I arrived in Pittsburgh late at night after 24 hours of travel from Hong Kong recently to visit my daughter. We needed a stiff drink, I told my daughter who picked me up from the airport.
She told her iPhone: "Find liquor stores near Pittsburgh Airport." Within seconds, a map appeared on the screen with a list of liquor stores nearest the airport.
Of course I had talked to machines before - calling directory enquiries and phone banking - but the ability of her smartphone to meet my need for alcohol made me realise that machines that recognise and respond to speech will only get smarter. That was some techno-epiphany.
In the rapidly developing technology of Automatic Speech Recognition (ASR), machines are "hearing" and understanding spoken language, and performing actions on verbal commands.
ASR actually predates the invention of the computer by 50 years: in the 1870s, Alexander Graham Bell experimented in transmitting speech by his wife, who was deaf. He had hoped to create a device that would transform a spoken word into a picture that a deaf person could see; that line of research eventually led to his invention of the telephone.
Conceptually, ASR is simply the machine-matching of sounds with words. By using models of the sounds of a language to build a library of words, speech can theoretically be matched with words. If the words can be fitted into a certain set of grammatical and syntactical rules, they can then be arranged into sentences, a process known as rule-based pattern recognition.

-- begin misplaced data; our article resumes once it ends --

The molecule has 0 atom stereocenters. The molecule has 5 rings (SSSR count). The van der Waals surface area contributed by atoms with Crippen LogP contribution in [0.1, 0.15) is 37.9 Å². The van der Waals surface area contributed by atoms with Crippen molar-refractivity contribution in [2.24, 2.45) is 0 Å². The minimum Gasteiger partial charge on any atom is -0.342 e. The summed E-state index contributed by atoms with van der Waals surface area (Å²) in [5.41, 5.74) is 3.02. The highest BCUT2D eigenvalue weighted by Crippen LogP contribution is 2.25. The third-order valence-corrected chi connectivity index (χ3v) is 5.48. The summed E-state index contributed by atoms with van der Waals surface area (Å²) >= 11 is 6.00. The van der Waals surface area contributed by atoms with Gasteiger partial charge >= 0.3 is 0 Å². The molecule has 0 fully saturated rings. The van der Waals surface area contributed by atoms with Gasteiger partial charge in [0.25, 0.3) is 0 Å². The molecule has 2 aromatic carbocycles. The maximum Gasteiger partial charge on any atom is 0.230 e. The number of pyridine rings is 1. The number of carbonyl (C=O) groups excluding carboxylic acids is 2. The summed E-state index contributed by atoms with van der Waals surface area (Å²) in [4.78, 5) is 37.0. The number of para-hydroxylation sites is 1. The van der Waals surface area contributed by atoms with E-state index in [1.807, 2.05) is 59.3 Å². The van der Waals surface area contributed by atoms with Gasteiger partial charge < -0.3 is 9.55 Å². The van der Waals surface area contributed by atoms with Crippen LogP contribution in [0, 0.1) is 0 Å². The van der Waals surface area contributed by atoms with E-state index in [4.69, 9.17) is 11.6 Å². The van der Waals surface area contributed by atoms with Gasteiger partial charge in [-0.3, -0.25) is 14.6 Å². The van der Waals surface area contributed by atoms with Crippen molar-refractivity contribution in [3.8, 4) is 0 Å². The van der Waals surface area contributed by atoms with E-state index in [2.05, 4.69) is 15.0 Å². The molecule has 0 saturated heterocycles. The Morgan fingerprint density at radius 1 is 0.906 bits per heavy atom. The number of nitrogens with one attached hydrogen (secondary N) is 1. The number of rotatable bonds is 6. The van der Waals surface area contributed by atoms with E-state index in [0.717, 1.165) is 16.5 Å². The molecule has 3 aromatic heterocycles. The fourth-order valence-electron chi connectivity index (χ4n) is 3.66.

However, human language has infinite variety in the way sounds are made and strung together to form words. In any single language, accents, dialects and mannerisms vary from region to region and across social and economic groups, and can vastly change the way certain words or phrases are spoken. To encompass such numerous variations, state-of-the-art ASR systems are based on complex statistical methods known as Hidden Markov Models and neural networks.
These systems use probability and mathematical functions to determine which words you just spoke based on the speech models in their inventory. The speech signal is broken down into segments called phoneme, some as short as a few hundredths of a second. The smallest elements of a language, phoneme are representations of the sounds we make and put together to form meaningful expressions. For example, the word "potato" is formed by a string of sounds: p / oh / t / ay / t / oh; for each sound, hundreds and sometimes thousands of phoneme are constructed. An ASR program examines each phoneme and compares it with the phoneme before and after it. Each phoneme is like a link in a chain, and the completed chain is a word. The program attempts to match the speaker's segmented digital sounds with the phoneme that most likely surround it, based on a library of phoneme amassed from samples of speech recorded from thousands of people. The system then determines what the user was probably saying and outputs it as the most likely text, and performs the action requested by the speaker.